A JoCo Day, Calloo, Callay

A half-pony, half-monkey monster would be a distinct improvement over a lot of what’s happening right now.

…maybe I should back up. I’m listening to Skullcrusher Mountain this morning, since I woke up with Code Monkey playing inside my head. (Long story.) Pretty sure the day’s going to be all right, especially with that soundtrack.

It’d getting more and more difficult to crawl out of bed in the morning. The dogs need brekkie and loo breaks, of course, and that’s pretty much the only thing that dragged me forth this morn. It just doesn’t seem worth it to resurrect on my own account; suffocating myself with my pillows has rarely seemed so enticing.

Life goes on, of course. It could hardly do otherwise. There are books to write and a box of author copies arrived yesterday; I should open it today and see what lurks within. The dogs have had breakfast and a loo break, but they need their walkies like I need a daily run. The children need their mother, no matter that they’re adults now–and isn’t that strange?

I thought motherhood as a job–not an emotional state, which is constant–would be over once the kids reached a certain age. It’s somewhat of a relief to find out they still need their mum, albeit in different ways, as they embark upon adulthood. More relief springs from the fact that they actually seem to like their mother, and are not frantically attempting to escape me by chewing their own limbs off as I did at my son’s age.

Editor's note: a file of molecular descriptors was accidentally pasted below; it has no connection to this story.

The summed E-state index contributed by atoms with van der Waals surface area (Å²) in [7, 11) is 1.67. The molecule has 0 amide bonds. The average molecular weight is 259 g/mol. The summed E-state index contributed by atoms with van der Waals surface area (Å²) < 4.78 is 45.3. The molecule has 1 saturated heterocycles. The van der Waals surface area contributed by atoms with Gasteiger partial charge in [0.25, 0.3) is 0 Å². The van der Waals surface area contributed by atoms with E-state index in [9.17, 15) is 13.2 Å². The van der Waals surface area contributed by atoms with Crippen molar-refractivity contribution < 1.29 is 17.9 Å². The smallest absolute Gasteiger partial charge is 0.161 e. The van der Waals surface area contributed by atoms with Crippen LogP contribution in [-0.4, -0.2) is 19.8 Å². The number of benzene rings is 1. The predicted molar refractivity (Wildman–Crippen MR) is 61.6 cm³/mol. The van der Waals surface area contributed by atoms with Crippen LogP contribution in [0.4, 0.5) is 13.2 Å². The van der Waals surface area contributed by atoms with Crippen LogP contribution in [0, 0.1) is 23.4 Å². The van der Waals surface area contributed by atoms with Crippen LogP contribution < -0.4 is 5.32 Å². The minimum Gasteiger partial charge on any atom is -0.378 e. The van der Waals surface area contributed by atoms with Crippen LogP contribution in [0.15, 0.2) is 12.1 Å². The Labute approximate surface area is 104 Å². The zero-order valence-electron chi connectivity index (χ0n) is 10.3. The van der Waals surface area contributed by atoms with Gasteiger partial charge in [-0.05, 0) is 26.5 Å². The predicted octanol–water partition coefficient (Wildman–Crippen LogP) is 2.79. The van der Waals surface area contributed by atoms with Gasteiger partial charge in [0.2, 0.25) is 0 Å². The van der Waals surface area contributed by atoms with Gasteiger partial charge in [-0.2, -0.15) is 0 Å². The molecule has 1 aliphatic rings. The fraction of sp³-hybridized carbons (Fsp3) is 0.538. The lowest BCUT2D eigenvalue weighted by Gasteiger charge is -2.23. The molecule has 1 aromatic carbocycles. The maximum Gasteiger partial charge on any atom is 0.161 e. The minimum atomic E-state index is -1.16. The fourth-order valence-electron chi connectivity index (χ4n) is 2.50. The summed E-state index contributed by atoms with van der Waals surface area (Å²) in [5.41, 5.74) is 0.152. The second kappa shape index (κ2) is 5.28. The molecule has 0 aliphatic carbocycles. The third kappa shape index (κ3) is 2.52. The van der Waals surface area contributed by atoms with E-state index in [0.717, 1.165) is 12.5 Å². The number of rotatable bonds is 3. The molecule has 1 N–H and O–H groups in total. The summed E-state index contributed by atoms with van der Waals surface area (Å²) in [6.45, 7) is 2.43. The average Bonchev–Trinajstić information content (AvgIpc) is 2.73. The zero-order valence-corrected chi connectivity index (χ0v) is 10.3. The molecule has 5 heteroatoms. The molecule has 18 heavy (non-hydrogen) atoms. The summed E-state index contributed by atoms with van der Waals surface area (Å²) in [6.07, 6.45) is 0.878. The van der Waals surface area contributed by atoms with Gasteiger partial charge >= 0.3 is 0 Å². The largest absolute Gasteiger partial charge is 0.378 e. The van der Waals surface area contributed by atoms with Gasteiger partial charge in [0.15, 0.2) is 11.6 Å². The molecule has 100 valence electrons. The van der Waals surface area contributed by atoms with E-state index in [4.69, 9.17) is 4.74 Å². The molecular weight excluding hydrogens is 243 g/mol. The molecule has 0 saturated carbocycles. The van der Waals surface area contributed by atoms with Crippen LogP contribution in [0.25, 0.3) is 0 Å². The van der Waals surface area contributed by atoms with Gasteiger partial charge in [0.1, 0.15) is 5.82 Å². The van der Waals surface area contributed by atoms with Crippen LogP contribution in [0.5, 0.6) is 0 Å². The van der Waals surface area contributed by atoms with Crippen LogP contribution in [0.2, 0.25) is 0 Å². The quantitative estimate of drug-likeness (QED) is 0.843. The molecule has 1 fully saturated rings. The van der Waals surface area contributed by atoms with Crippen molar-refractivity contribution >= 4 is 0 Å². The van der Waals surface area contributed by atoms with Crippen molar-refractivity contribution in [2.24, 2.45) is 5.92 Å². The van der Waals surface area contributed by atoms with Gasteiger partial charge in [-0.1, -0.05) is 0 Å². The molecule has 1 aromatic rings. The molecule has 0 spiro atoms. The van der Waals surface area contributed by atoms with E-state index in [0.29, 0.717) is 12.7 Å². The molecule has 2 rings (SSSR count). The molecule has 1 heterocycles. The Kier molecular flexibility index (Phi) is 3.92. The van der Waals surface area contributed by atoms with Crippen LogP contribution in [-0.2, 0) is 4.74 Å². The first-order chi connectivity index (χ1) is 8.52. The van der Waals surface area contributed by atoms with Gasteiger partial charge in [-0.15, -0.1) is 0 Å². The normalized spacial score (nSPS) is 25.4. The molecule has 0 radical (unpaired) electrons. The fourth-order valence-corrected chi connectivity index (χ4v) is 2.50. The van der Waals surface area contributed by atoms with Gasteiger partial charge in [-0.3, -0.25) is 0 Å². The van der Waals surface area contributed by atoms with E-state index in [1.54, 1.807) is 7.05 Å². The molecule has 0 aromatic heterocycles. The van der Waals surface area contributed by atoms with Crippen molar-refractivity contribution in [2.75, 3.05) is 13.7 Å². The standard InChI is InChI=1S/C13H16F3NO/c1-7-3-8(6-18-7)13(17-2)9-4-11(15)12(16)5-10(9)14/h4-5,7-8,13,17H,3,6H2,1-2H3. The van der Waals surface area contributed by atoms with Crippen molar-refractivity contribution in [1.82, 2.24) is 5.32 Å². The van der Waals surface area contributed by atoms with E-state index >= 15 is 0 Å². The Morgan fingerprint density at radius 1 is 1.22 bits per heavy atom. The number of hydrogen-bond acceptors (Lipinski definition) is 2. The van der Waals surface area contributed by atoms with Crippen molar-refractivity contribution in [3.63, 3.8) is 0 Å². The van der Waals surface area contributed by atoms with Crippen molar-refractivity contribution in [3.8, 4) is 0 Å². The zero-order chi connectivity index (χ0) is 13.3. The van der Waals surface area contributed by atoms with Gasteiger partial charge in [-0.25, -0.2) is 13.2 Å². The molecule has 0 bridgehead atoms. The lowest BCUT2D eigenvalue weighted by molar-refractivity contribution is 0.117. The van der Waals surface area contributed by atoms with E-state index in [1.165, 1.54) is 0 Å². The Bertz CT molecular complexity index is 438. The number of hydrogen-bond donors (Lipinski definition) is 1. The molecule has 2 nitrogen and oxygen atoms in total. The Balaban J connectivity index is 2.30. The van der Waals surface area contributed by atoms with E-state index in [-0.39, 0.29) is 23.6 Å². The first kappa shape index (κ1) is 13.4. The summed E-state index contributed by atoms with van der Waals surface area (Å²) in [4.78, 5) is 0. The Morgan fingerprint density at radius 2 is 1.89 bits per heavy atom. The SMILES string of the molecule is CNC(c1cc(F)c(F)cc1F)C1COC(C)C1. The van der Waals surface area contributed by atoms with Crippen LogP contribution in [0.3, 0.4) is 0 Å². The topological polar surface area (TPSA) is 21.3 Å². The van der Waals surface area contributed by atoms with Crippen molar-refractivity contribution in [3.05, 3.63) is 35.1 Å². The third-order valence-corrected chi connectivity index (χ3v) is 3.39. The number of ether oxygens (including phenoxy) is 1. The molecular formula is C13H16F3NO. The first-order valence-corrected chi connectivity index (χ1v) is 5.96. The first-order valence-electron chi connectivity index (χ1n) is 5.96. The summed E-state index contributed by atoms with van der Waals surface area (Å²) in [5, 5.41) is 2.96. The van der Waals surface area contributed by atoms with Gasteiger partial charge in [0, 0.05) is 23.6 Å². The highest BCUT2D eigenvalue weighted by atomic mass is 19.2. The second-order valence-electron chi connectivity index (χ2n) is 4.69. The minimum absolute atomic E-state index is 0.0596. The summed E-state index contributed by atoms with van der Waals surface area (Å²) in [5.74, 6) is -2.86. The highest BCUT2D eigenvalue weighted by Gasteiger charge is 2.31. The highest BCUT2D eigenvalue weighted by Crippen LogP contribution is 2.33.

Finding out I’ve raised a brace of adults who actually like their parental figure and actively want to spend time with me is a deep gift, one I’m absolutely grateful for. I suppose there really are things to get out of bed in the morning for.

Go figure.

Maybe it’s time for a rousing rendition of Re: Your Brains to get the day truly started. Boxnoggin has interrupted the typing of this post at least four times now, excitedly informing me of such things as a leaf blowing down the street or someone walking a trio of dogs near our mailbox. Both events send poor ol’ Lord van der Sploot right over the damn edge.

He needs a walk; I suppose one wouldn’t do me any harm either. At least the smoke has cleared out again, and we’re looking at enough rain to extinguish the local forest fires. Small mercies; eventually, the rain always comes.

Exeunt, humming Code Monkey think maybe manager want to write goddamn login page himself“, pursued by politics…

Today, Comic Relief